Origin of bounce

1175–1225; Middle English buncin, bounsen, variant of bunkin, apparently cognate with Dutch bonken to thump, belabor, bonzen to knock, bump
Related formsbounce·a·ble, adjectivebounce·a·bly, adverb

Synonyms for bounce

Dictionary.com Unabridged Based on the Random House Unabridged Dictionary, © Random House, Inc. 2019

British Dictionary definitions for bounce around

bounce

verb

(intr) (of an elastic object, such as a ball) to rebound from an impact
(tr) to cause (such an object) to hit a solid surface and spring back
to rebound or cause to rebound repeatedly
to move or cause to move suddenly, excitedly, or violently; springshe bounced up from her chair
slang (of a bank) to send (a cheque) back or (of a cheque) to be sent back unredeemed because of lack of funds in the drawer's account
(of an internet service provider) to send (an email message) back or (of an email message) to be sent back to the sender, for example because the recipient's email account is full
(tr) slang to force (a person) to leave (a place or job); throw out; eject
(tr) British to hustle (a person) into believing or doing something

noun

the action of rebounding from an impact
a leap; jump; bound
the quality of being able to rebound; springiness
informal vitality; vigour; resilience
British swagger or impudence
informal a temporary increase or rise
the bounce Australian rules football the start of play at the beginning of each quarter or after a goal
get the bounce or give the bounce US informal to dismiss or be dismissed from a job
on the bounce informal in succession; one after the otherthey have lost nine games on the bounce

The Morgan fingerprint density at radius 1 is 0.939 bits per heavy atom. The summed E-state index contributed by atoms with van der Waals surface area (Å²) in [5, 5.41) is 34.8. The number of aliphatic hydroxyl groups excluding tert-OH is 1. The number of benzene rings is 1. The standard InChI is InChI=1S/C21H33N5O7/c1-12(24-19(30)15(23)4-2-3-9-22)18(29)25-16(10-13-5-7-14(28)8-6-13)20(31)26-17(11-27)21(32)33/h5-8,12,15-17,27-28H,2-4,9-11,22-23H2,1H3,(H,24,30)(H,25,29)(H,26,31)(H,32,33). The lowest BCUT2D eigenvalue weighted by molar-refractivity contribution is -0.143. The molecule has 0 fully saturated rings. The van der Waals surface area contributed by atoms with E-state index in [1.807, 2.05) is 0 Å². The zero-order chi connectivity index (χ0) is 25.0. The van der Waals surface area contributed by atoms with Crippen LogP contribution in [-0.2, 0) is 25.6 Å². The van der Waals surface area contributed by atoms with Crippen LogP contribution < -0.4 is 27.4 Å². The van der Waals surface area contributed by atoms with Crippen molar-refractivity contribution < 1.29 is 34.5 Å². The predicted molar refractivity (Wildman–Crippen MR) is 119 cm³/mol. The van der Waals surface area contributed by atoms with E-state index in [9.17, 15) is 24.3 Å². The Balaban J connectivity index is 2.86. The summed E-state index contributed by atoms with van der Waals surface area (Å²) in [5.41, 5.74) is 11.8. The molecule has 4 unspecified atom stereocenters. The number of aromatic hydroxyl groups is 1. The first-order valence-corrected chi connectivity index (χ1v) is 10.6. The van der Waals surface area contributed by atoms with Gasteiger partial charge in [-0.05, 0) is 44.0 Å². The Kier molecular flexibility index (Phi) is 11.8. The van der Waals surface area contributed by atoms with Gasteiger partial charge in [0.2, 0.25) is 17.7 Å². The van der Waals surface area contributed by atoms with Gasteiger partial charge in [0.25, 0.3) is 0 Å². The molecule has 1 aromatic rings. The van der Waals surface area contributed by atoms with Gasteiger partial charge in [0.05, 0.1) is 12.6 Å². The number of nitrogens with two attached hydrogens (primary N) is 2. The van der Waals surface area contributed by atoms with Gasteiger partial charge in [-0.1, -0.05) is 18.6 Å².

Word Origin for bounce

C13: probably of imitative origin; compare Low German bunsen to beat, Dutch bonken to thump
Collins English Dictionary - Complete & Unabridged 2012 Digital Edition © William Collins Sons & Co. Ltd. 1979, 1986 © HarperCollins Publishers 1998, 2000, 2003, 2005, 2006, 2007, 2009, 2012

Word Origin and History for bounce around

bounce

v.

early 13c., bounsen "to thump, hit," perhaps from Dutch bonzen "to beat, thump," or Low German bunsen, or imitative; sense probably influenced by bound (v.). Sense of "to bounce like a ball" is from 1510s; the rubber check sense is from 1927. Related: Bounced; bouncing.

bounce

n.

1520s, "a heavy blow," also "a leap, a rebound" from bounce (v.). In reference to politicians and public opinion polls, by 1996, American English.

Online Etymology Dictionary, © 2010 Douglas Harper

Idioms and Phrases with bounce around

bounce around

1

Move around from one person or place to another. For example, The staff spent the morning bouncing around ideas to improve sales, or She had been bouncing around from one job to another. This term alludes to a ball bouncing among players. [Colloquial; mid-1900s]

2

Treat roughly or unfairly, as in Quit bouncing me around; I won't stand for it. This usage is based on a somewhat earlier meaning of bounce, “to beat up” or “coerce.” ] Slang; c. 1970]

bounce

In addition to the idioms beginning with bounce

  • bounce around
  • bounce back

also see:

  • get the ax (bounce)
  • more bounce for the ounce
  • that's how the ball bounces
The American Heritage® Idioms Dictionary Copyright © 2002, 2001, 1995 by Houghton Mifflin Harcourt Publishing Company. Published by Houghton Mifflin Harcourt Publishing Company.